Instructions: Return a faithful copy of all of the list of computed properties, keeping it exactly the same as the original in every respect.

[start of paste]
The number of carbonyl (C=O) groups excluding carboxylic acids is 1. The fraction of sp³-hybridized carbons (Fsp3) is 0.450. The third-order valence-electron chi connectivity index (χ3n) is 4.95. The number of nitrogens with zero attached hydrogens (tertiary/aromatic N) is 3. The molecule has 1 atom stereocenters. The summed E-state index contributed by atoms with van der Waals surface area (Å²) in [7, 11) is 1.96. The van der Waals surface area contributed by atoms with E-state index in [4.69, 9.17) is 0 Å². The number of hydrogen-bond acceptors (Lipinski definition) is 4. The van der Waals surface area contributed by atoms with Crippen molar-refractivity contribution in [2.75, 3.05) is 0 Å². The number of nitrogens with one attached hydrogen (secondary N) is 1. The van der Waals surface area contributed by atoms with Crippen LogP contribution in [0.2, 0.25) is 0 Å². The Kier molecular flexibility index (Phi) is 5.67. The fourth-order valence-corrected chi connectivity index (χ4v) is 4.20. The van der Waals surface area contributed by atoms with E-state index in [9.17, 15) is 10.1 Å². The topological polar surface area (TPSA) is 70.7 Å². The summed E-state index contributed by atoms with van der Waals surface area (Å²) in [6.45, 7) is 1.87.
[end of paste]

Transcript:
The number of carbonyl (C=O) groups excluding carboxylic acids is 1. The fraction of sp³-hybridized carbons (Fsp3) is 0.450. The third-order valence-electron chi connectivity index (χ3n) is 4.95. The number of nitrogens with zero attached hydrogens (tertiary/aromatic N) is 3. The molecule has 1 atom stereocenters. The summed E-state index contributed by atoms with van der Waals surface area (Å²) in [7, 11) is 1.96. The van der Waals surface area contributed by atoms with E-state index in [4.69, 9.17) is 0 Å². The number of hydrogen-bond acceptors (Lipinski definition) is 4. The van der Waals surface area contributed by atoms with Crippen molar-refractivity contribution in [2.75, 3.05) is 0 Å². The number of nitrogens with one attached hydrogen (secondary N) is 1. The van der Waals surface area contributed by atoms with Crippen LogP contribution in [0.2, 0.25) is 0 Å². The Kier molecular flexibility index (Phi) is 5.67. The fourth-order valence-corrected chi connectivity index (χ4v) is 4.20. The van der Waals surface area contributed by atoms with E-state index in [9.17, 15) is 10.1 Å². The topological polar surface area (TPSA) is 70.7 Å². The summed E-state index contributed by atoms with van der Waals surface area (Å²) in [6.45, 7) is 1.87.